Would that we could shine so brightly

Would that we could shine so brightly

Thom memorializes his cousin Trish who died last week but leaves a lasting legacy

Would that we could know

the joy that you have known

Would that we could show

the courage you have shown

Would that we could fly

the heights that you have flown

Would that we could shine

the light that you have shone

I wrote that last week on the sad occasion of my cousin Tricia Antonini’s death.

It is my natural inclination to keep things like this to myself, it being, on its surface at least, a private matter. In the end, though, I felt it would be a disservice to her public legacy not to write about it.

Her own public sharing of a 20-year battle with cancer shows a generosity of spirit that, frankly, I don’t think I could even aspire to, much less emulate.

She was an inspirational human being, and not just within our family.

Trish was diagnosed with leukemia (for the first time) in 1997 when she was 23 years old. Bone marrow transplants got her through the first and second bouts, but it came back in 2006. Subsequently, and against all odds, she beat flesh-eating disease and pneumonia and successfully fought for a third bone marrow transplant despite the fact she was told it was not advisable. It gave her a new, albeit temporary, lease on life.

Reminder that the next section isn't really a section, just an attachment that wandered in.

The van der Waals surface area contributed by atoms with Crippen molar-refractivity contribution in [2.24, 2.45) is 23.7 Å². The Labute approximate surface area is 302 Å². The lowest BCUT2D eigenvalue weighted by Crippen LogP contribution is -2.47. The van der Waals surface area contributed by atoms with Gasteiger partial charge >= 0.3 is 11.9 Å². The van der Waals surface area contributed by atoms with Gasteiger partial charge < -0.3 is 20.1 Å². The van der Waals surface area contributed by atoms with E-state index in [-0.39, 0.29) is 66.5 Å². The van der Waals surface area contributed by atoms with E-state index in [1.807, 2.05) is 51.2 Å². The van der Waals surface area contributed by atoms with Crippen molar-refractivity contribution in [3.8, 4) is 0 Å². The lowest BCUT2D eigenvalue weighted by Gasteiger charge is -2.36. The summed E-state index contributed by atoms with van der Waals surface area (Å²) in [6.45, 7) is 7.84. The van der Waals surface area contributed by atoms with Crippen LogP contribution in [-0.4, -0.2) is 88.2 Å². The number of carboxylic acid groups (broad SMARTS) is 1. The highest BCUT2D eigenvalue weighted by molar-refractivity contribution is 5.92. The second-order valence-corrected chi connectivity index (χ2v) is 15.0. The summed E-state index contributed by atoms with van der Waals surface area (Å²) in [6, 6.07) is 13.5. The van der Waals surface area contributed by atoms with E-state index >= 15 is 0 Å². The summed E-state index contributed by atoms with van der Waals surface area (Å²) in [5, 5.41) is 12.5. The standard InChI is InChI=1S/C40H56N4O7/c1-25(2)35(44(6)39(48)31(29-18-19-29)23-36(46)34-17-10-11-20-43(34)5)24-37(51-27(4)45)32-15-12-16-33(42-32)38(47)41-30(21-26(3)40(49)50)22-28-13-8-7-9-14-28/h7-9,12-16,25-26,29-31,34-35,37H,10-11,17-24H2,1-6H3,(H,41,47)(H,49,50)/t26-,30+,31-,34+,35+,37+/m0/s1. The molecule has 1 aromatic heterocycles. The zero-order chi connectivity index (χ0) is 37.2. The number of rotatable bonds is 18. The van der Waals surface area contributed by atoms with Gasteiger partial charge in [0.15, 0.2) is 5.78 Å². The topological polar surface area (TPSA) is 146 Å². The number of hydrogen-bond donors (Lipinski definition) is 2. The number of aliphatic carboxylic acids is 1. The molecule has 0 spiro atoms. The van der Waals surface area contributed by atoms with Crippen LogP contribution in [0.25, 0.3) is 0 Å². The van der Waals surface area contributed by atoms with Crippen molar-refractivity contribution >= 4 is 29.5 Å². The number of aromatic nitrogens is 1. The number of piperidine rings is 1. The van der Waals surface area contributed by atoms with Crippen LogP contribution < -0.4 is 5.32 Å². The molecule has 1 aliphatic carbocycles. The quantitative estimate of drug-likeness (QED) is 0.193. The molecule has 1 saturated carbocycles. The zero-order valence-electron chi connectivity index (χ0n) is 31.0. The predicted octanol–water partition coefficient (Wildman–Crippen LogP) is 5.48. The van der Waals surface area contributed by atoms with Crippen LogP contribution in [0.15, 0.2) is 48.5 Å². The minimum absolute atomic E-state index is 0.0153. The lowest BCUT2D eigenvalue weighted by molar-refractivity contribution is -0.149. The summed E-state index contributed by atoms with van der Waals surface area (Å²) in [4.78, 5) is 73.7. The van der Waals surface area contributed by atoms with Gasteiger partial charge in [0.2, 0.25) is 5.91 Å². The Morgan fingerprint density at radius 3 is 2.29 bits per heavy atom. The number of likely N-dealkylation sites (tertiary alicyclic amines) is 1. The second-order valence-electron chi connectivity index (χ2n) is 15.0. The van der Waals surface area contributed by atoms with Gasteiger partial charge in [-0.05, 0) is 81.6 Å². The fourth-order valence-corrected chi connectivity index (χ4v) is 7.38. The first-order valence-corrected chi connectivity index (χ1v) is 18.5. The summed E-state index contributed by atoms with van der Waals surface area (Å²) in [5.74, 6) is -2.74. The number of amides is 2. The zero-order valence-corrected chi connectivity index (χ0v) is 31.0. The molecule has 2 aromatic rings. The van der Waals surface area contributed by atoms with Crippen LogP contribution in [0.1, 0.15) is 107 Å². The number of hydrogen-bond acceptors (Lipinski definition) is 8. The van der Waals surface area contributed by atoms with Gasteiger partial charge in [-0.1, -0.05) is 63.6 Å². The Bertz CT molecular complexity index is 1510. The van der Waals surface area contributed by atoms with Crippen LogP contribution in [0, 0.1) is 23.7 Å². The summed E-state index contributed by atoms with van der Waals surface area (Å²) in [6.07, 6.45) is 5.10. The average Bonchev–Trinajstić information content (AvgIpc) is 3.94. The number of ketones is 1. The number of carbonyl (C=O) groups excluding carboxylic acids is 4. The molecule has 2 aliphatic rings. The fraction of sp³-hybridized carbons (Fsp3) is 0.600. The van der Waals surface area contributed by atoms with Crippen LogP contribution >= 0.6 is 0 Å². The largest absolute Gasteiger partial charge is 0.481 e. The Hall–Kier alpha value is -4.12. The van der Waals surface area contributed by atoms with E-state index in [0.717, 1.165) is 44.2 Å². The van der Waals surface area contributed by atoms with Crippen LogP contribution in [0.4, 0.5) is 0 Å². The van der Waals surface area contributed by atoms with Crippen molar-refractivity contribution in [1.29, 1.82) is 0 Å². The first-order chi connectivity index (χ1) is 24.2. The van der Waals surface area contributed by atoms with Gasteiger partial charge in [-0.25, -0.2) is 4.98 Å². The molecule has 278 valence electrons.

Despite the ongoing health challenges, she established and maintained a successful accounting career, produced artwork, pursued acting, travelled extensively and volunteered for the Leukemia and Lymphoma Society of Canada.

In 2011, her professional, volunteer and personal accomplishments earned her a spot on Avenue Calgary magazine’s 2011 Top 40 under 40 list.

Unfortunately, cancer was not done with her. In 2014, it was breast cancer that attacked. She fought that too, but a bilateral mastectomy and chemotherapy couldn’t stop it from metastasizing to her brain by 2017.

Almost to the very end, she continued to advocate on behalf of cancer patients as a member of the Alberta Cancer Provincial Advisory Council and a patient advisor to the Cancer Strategic Clinical Network and, perhaps most importantly, through personal interaction with people.

In 2017, she was recognized for all her efforts with the establishment of the Tricia Antonini Award by the Alberta Cancer Foundation.

“The prize recognizes anyone (including patients, families, health-care workers and organizations) who has gone above and beyond to make a positive difference for bone marrow transplant patients,” states the website.

For many years, Trish has been keeping a blog, “Tricia’s Tides,” which she originally established to keep us, her family and close friends, up-to-date on the struggle, but has now been viewed 100,000 times by people all over the world.

Through it all she has been remarkably candid with the good and the bad, but always somehow managed to remain generous, upbeat, positive and philosophical.

A light in the darkness.

Over the past few months, the light has been dimming as the posts have become fewer and further between. When she wrote in April that the time had come to stop fighting and invoke palliative care only, and then in July when a friend had to post for her, we knew it was only a matter of time.

On Aug. 7, my aunt and uncle closed out the blog with a post titled “The Tide Is Out.”

The tide may be out, but the light is not.

Shine on, dear cousin.

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